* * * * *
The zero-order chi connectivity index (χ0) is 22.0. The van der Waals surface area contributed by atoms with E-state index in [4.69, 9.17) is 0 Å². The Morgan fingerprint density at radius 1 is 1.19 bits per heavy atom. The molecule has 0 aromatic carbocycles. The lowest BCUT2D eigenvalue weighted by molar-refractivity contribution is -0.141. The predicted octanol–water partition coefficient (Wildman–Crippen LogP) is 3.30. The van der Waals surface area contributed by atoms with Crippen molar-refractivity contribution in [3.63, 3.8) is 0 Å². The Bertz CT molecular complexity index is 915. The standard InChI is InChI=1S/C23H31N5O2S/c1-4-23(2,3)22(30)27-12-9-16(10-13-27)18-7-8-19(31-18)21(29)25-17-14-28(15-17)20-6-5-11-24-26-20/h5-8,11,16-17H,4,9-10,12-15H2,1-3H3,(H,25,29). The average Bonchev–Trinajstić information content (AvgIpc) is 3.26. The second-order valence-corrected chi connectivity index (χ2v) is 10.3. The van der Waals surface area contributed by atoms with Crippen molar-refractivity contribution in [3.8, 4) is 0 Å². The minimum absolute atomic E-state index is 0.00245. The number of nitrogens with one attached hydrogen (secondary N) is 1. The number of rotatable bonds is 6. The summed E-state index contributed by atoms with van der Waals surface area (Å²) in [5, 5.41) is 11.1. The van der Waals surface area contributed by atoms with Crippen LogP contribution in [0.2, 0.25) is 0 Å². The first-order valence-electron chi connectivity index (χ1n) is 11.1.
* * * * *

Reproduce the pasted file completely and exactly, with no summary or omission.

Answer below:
The zero-order chi connectivity index (χ0) is 22.0. The van der Waals surface area contributed by atoms with E-state index in [4.69, 9.17) is 0 Å². The Morgan fingerprint density at radius 1 is 1.19 bits per heavy atom. The molecule has 0 aromatic carbocycles. The lowest BCUT2D eigenvalue weighted by molar-refractivity contribution is -0.141. The predicted octanol–water partition coefficient (Wildman–Crippen LogP) is 3.30. The van der Waals surface area contributed by atoms with Crippen molar-refractivity contribution in [3.63, 3.8) is 0 Å². The Bertz CT molecular complexity index is 915. The standard InChI is InChI=1S/C23H31N5O2S/c1-4-23(2,3)22(30)27-12-9-16(10-13-27)18-7-8-19(31-18)21(29)25-17-14-28(15-17)20-6-5-11-24-26-20/h5-8,11,16-17H,4,9-10,12-15H2,1-3H3,(H,25,29). The average Bonchev–Trinajstić information content (AvgIpc) is 3.26. The second-order valence-corrected chi connectivity index (χ2v) is 10.3. The van der Waals surface area contributed by atoms with Crippen molar-refractivity contribution in [3.8, 4) is 0 Å². The minimum absolute atomic E-state index is 0.00245. The number of nitrogens with one attached hydrogen (secondary N) is 1. The number of rotatable bonds is 6. The summed E-state index contributed by atoms with van der Waals surface area (Å²) in [5, 5.41) is 11.1. The van der Waals surface area contributed by atoms with Crippen LogP contribution in [0.2, 0.25) is 0 Å². The first-order valence-electron chi connectivity index (χ1n) is 11.1.